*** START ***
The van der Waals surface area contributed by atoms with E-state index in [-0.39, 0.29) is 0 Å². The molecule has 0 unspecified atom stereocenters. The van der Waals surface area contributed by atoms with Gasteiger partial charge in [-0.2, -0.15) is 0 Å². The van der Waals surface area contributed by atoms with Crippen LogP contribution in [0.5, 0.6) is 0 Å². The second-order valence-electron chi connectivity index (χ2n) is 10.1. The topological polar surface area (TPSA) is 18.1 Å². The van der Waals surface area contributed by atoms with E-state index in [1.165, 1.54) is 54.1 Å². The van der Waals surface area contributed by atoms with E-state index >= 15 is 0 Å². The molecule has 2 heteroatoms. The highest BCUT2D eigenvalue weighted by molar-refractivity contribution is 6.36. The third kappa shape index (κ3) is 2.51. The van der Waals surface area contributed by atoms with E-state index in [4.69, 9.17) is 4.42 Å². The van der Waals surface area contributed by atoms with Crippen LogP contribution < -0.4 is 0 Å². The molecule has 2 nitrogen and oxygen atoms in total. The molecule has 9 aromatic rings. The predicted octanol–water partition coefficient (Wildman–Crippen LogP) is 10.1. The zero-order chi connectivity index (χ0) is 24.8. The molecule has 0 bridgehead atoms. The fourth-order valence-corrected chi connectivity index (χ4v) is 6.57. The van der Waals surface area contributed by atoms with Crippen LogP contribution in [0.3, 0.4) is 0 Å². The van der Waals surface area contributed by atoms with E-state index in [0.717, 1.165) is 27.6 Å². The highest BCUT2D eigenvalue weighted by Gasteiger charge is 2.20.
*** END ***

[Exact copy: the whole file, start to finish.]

The van der Waals surface area contributed by atoms with E-state index in [-0.39, 0.29) is 0 Å². The molecule has 0 unspecified atom stereocenters. The van der Waals surface area contributed by atoms with Gasteiger partial charge in [-0.2, -0.15) is 0 Å². The van der Waals surface area contributed by atoms with Crippen LogP contribution in [0.5, 0.6) is 0 Å². The second-order valence-electron chi connectivity index (χ2n) is 10.1. The topological polar surface area (TPSA) is 18.1 Å². The van der Waals surface area contributed by atoms with E-state index in [1.165, 1.54) is 54.1 Å². The van der Waals surface area contributed by atoms with E-state index >= 15 is 0 Å². The molecule has 2 heteroatoms. The highest BCUT2D eigenvalue weighted by molar-refractivity contribution is 6.36. The third kappa shape index (κ3) is 2.51. The van der Waals surface area contributed by atoms with E-state index in [4.69, 9.17) is 4.42 Å². The van der Waals surface area contributed by atoms with Crippen LogP contribution < -0.4 is 0 Å². The molecule has 2 nitrogen and oxygen atoms in total. The molecule has 9 aromatic rings. The predicted octanol–water partition coefficient (Wildman–Crippen LogP) is 10.1. The zero-order chi connectivity index (χ0) is 24.8. The molecule has 0 bridgehead atoms. The fourth-order valence-corrected chi connectivity index (χ4v) is 6.57. The van der Waals surface area contributed by atoms with Crippen LogP contribution in [0.3, 0.4) is 0 Å². The van der Waals surface area contributed by atoms with E-state index in [0.717, 1.165) is 27.6 Å². The highest BCUT2D eigenvalue weighted by Gasteiger charge is 2.20.